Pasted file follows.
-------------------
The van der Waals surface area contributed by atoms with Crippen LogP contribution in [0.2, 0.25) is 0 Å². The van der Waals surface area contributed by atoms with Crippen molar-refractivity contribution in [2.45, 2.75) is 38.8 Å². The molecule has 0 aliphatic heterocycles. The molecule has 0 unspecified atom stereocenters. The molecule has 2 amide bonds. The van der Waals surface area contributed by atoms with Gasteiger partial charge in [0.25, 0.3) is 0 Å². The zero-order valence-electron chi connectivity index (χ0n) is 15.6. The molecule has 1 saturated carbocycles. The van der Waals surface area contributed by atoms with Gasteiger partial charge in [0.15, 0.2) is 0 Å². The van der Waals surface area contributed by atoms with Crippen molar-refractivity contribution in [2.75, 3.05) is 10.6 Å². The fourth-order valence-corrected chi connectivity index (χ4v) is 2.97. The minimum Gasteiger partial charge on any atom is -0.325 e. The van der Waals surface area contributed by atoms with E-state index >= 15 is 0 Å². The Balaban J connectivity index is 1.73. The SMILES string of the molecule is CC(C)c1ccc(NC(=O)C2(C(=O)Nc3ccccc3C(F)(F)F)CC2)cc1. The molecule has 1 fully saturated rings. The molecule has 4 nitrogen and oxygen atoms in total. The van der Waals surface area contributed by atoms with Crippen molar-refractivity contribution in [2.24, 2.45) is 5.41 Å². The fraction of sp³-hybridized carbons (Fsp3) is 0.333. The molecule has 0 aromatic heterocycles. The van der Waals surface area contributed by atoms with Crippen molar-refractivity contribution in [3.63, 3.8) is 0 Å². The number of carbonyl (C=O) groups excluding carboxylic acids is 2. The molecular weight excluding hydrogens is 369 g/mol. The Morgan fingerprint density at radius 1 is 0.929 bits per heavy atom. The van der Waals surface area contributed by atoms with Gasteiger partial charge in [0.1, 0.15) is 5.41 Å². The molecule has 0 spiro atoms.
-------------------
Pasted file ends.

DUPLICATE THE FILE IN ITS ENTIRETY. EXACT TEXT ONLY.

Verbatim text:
The van der Waals surface area contributed by atoms with Crippen LogP contribution in [0.2, 0.25) is 0 Å². The van der Waals surface area contributed by atoms with Crippen molar-refractivity contribution in [2.45, 2.75) is 38.8 Å². The molecule has 0 aliphatic heterocycles. The molecule has 0 unspecified atom stereocenters. The molecule has 2 amide bonds. The van der Waals surface area contributed by atoms with Gasteiger partial charge in [0.25, 0.3) is 0 Å². The zero-order valence-electron chi connectivity index (χ0n) is 15.6. The molecule has 1 saturated carbocycles. The van der Waals surface area contributed by atoms with Gasteiger partial charge in [0.15, 0.2) is 0 Å². The van der Waals surface area contributed by atoms with Crippen molar-refractivity contribution in [2.75, 3.05) is 10.6 Å². The fourth-order valence-corrected chi connectivity index (χ4v) is 2.97. The minimum Gasteiger partial charge on any atom is -0.325 e. The van der Waals surface area contributed by atoms with E-state index >= 15 is 0 Å². The Balaban J connectivity index is 1.73. The SMILES string of the molecule is CC(C)c1ccc(NC(=O)C2(C(=O)Nc3ccccc3C(F)(F)F)CC2)cc1. The molecule has 1 fully saturated rings. The molecule has 4 nitrogen and oxygen atoms in total. The van der Waals surface area contributed by atoms with Crippen molar-refractivity contribution in [2.24, 2.45) is 5.41 Å². The fraction of sp³-hybridized carbons (Fsp3) is 0.333. The molecule has 0 aromatic heterocycles. The van der Waals surface area contributed by atoms with Crippen molar-refractivity contribution in [3.63, 3.8) is 0 Å². The number of carbonyl (C=O) groups excluding carboxylic acids is 2. The molecular weight excluding hydrogens is 369 g/mol. The Morgan fingerprint density at radius 1 is 0.929 bits per heavy atom. The van der Waals surface area contributed by atoms with Gasteiger partial charge in [0.1, 0.15) is 5.41 Å². The molecule has 0 spiro atoms.